If you can put off doing something until later, consider using a background task. For example, you might have an expensive API call to make, so you don't need to return information to the user immediately. We use Celery Task Queue to manage tasks that we can put off until later. There are times when we don't need users to get instant feedback, so whenever possible, we offload that task to a time when we can give it the attention it deserves.

7. Cache what you can

If you have a site that's serving up a lot of static content, caching is definitely going to speed things up for you. Users visiting your site over and over again will have to load only the new content. If not much has changed since they last visited your site, the load time will be super fast.

There are several ways you can cache: browser caching and using a Content Distribution Network (CDN), which serves content with high availability and performance. You can set expiration dates on assets, so it's a good idea to set longer expiration dates on things that change infrequently, rather than things that are changing often. For example, a logo image will probably change rarely, while your HTML page will change more frequently. Basically, caching helps with performance without having to change your hardware.

8. Set up autoscaling

You can now spin up new servers with the click of a button. With the ability to spin up and destroy servers so easily, you can ensure that you always have enough servers for the traffic you're trying to handle. You can even time servers to spin up during high traffic times and die down during low traffic times. If you happen to know the patterns of your users, you can scale up and down the number of servers you have at any given time.

9. Involve your whole team

Everyone on your team can help with performance and scaling to some degree. There are things that everyone can do to help make sure it's easier for your team to implement safeguards to ensure that your application will be able to handle spikes in traffic or constant heavy amounts of traffic.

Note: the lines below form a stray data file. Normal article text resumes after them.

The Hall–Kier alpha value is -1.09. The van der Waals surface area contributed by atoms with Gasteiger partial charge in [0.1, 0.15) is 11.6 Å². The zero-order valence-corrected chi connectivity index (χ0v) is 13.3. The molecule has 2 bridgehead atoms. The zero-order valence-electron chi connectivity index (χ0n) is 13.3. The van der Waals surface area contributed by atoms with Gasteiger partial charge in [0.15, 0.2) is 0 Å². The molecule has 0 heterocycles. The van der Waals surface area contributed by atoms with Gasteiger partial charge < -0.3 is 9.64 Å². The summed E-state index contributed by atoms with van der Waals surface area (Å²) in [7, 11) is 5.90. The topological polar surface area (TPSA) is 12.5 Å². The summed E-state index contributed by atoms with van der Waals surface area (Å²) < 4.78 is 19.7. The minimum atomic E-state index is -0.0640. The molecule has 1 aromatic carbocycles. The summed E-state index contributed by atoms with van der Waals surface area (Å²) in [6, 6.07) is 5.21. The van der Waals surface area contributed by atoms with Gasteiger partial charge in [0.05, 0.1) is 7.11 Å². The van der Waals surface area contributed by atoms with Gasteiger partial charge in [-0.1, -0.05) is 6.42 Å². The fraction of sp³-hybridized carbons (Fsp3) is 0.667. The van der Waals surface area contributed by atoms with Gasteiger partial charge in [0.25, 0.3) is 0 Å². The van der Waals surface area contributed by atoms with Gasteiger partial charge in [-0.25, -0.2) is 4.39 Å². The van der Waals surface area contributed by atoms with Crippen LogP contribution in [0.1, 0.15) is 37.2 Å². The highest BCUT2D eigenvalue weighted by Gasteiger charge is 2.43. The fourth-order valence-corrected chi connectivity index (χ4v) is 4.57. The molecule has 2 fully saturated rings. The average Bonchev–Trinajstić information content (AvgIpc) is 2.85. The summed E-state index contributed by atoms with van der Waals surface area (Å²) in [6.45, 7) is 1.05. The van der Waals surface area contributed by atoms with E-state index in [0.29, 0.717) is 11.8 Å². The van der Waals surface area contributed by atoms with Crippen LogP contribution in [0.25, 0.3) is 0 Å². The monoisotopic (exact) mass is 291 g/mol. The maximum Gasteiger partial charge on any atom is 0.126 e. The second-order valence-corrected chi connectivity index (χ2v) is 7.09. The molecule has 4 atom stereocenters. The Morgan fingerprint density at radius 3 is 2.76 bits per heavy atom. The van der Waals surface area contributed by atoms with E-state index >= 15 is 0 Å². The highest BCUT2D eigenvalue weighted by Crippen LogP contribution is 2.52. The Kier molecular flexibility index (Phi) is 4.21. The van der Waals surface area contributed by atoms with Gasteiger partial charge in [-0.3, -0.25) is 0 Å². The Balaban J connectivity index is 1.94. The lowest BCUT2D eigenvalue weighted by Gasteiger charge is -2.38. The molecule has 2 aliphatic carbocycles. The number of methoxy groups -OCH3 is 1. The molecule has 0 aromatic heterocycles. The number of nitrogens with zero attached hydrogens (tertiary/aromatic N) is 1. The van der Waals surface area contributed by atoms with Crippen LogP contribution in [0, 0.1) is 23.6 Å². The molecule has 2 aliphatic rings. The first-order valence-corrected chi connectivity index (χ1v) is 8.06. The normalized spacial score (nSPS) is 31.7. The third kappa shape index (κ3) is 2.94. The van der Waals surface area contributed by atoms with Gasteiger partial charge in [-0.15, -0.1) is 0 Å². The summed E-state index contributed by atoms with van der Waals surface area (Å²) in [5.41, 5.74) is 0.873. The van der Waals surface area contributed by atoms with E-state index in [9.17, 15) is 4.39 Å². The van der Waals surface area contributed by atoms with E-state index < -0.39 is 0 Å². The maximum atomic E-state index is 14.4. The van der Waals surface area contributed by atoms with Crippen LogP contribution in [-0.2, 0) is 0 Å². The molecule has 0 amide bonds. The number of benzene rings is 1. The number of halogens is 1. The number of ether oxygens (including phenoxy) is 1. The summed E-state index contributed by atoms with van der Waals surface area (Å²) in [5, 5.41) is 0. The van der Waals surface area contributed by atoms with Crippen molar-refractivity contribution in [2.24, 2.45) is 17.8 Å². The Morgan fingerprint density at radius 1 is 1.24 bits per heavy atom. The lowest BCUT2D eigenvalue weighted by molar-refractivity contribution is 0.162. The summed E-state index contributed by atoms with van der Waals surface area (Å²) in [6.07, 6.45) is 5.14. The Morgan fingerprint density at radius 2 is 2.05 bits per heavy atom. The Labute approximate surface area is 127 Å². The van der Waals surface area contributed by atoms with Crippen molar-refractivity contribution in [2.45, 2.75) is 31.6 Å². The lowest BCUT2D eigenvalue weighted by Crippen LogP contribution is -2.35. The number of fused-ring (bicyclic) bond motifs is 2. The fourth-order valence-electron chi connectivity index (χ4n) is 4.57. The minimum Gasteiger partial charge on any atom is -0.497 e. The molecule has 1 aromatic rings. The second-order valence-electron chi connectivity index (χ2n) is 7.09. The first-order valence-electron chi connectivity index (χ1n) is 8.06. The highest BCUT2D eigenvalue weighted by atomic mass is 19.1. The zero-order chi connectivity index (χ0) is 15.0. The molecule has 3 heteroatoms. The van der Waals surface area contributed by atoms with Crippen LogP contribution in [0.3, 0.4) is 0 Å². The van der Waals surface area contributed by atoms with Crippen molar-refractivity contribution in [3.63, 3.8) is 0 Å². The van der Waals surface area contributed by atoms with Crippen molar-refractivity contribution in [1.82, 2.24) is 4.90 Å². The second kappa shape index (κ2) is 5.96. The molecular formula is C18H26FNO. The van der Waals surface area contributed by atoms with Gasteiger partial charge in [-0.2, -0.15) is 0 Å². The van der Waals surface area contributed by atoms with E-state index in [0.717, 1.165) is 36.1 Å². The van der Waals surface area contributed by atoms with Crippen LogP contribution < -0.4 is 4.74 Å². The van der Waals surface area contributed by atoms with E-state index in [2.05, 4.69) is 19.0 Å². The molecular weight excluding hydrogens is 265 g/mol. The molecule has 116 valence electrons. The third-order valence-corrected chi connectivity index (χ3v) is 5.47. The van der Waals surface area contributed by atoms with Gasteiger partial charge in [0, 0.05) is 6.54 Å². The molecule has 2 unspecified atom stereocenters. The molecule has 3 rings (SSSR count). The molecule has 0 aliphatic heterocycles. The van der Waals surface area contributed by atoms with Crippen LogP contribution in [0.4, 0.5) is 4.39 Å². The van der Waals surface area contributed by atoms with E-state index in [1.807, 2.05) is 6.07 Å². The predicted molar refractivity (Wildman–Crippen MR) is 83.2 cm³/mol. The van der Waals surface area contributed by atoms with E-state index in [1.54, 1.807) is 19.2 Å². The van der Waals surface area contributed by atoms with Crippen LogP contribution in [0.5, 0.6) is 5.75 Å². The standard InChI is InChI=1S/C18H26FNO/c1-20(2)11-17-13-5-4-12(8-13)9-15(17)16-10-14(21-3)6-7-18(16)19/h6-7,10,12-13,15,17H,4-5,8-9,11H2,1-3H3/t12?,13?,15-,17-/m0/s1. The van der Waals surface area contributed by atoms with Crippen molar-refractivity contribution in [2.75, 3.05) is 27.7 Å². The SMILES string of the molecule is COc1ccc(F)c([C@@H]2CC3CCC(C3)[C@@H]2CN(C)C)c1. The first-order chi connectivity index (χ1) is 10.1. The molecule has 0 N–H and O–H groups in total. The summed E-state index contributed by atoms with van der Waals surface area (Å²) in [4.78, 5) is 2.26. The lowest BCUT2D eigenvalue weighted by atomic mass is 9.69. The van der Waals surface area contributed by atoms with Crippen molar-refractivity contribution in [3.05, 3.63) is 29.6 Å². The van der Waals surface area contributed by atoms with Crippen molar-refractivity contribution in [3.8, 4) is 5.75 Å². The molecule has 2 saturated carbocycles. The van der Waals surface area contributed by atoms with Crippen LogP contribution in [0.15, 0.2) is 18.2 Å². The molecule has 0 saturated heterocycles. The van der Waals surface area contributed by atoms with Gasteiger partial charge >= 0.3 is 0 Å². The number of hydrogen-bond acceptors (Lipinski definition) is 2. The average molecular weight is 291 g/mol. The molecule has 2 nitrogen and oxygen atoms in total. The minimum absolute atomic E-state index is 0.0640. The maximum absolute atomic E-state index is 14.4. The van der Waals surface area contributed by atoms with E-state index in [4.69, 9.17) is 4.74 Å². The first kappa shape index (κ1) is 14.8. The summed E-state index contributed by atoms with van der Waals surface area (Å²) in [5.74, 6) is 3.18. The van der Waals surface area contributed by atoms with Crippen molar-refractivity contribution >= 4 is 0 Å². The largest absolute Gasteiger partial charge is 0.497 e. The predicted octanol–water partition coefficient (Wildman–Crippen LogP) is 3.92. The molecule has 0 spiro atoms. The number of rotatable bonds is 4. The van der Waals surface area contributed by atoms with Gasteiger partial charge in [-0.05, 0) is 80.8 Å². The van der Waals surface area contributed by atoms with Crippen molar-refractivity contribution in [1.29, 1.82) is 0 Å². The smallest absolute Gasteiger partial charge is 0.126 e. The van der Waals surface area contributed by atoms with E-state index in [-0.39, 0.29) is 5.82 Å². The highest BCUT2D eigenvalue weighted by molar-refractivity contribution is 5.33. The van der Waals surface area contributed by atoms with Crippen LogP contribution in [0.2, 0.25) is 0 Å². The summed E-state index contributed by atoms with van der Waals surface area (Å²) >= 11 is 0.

Make sure that everyone on the team is asking the right questions. For example, are certain features really needed or are they just nice to have?

10. Make time for testing

It's important to build timelines with room to test your infrastructure. Not everything is going to go smoothly from day one. You need to stress-test your application, and you need to see your application in a production environment. If testing your application for scaling isn't built into your timeline, you may discover huge problems whose fixes will cause delays.

11. Consider containers

Our company is planning to move to an even more modern approach to handling our web applications. Ideally we're hoping to switch our infrastructure to using containers.

The first thing that went through my mind when I heard about containers was to wonder what was the difference between a container and a virtual machine. They sounded really similar to me. Well, it turns out that containers are better than virtual machines for keeping your applications scalable. They are like virtual machines, but they lack all that bloat of replicating hardware. We can now run a single instance of Linux and have our containers sitting on top, all sharing the same operating system. So containers seem to be a lighter-weight, more cost-effective solution for scaling applications.

Conclusion

While these practices may not prevent all of your problems, they'll help you start to build things with scaling in mind and give you a good foundation for when you have to handle hundreds of millions of users.

To ensure that you're on your way to having a highly scalable application infrastructure, you should do the following:

  • Use a load balancer.
  • Use autoscaling.
  • Don't be afraid to stop your servers randomly.
  • Fix what you need to fix, not what you think you should fix.
  • Make sure you have the time you need to test the app and fix any problems.